Keywords: Amazon, Peru, swidden agriculture, land management, resilience, action research, farmer learning, adaptive capacity, local institutions, land degradation, swidden farming, field experimentation
Farmers facing rapid agricultural land condition changes in two villages in the Upper Amazon, Peru: can action learning contribute to resilience?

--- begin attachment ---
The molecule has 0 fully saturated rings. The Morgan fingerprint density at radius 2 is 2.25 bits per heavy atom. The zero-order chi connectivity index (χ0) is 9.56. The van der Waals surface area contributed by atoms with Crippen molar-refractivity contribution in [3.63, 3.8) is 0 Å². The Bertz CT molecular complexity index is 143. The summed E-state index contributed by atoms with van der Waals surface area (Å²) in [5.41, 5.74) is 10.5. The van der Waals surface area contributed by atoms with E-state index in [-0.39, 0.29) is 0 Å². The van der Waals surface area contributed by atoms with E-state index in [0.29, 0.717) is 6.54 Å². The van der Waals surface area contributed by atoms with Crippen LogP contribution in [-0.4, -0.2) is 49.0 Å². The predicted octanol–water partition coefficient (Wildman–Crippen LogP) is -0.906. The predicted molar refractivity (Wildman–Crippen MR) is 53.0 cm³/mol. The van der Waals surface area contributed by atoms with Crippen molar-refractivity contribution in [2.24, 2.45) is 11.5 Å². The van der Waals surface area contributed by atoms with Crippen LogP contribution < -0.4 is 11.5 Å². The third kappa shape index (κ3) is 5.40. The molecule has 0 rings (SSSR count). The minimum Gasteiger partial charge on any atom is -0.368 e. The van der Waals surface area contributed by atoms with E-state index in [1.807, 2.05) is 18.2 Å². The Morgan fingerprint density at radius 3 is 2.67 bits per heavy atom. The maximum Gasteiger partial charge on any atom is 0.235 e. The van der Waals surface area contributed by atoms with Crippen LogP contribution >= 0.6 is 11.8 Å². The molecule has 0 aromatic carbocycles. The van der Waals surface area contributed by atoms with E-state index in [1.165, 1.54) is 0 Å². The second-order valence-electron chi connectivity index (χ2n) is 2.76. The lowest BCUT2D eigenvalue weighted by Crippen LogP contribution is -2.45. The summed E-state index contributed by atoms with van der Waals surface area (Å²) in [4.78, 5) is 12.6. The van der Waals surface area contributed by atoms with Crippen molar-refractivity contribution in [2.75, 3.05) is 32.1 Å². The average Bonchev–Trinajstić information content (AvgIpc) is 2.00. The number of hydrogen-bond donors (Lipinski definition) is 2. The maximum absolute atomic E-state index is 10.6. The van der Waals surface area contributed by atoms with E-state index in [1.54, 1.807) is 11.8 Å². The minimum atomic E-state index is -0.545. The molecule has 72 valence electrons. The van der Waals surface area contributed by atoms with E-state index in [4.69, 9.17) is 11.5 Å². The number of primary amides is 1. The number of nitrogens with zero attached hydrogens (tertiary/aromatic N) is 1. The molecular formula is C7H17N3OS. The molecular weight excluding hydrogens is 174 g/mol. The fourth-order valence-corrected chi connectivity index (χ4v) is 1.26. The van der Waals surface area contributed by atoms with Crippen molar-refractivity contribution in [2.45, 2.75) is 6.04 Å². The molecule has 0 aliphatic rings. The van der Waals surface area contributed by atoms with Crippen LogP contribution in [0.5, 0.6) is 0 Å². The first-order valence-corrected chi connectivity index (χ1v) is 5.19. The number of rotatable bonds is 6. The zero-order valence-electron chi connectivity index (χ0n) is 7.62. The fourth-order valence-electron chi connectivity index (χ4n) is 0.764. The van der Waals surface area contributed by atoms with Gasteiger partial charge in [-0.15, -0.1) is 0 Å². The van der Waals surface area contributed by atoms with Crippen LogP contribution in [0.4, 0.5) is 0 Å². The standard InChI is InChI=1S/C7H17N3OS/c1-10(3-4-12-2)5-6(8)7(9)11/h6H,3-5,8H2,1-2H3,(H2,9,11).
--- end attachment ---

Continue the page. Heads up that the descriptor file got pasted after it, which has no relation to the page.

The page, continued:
The article presents findings of local experimentation for managing land degradation problems in swidden farming, and the institutional setting for such experimental activities within a resilience theory framework. By using action research (AR) methodology, which included in-depth interviews and joint field experiments, the research process facilitated collective learning related to land degradation management. Framed by a local institution (choba choba), learning situations of field experimentation were created in order to speed up the joint learning process between farmers, a local NGO and researchers. The authors argue that AR, as methodology, not only enhances contextual learning processes by working within farmers' existing institutional framework for learning, but also has the advantage of integrating local and scientific knowledge into a joint learning process. AR methodology can therefore be one answer to the question of 'how' to build up and maintain resilience of an agricultural system, particularly its adaptive capacity.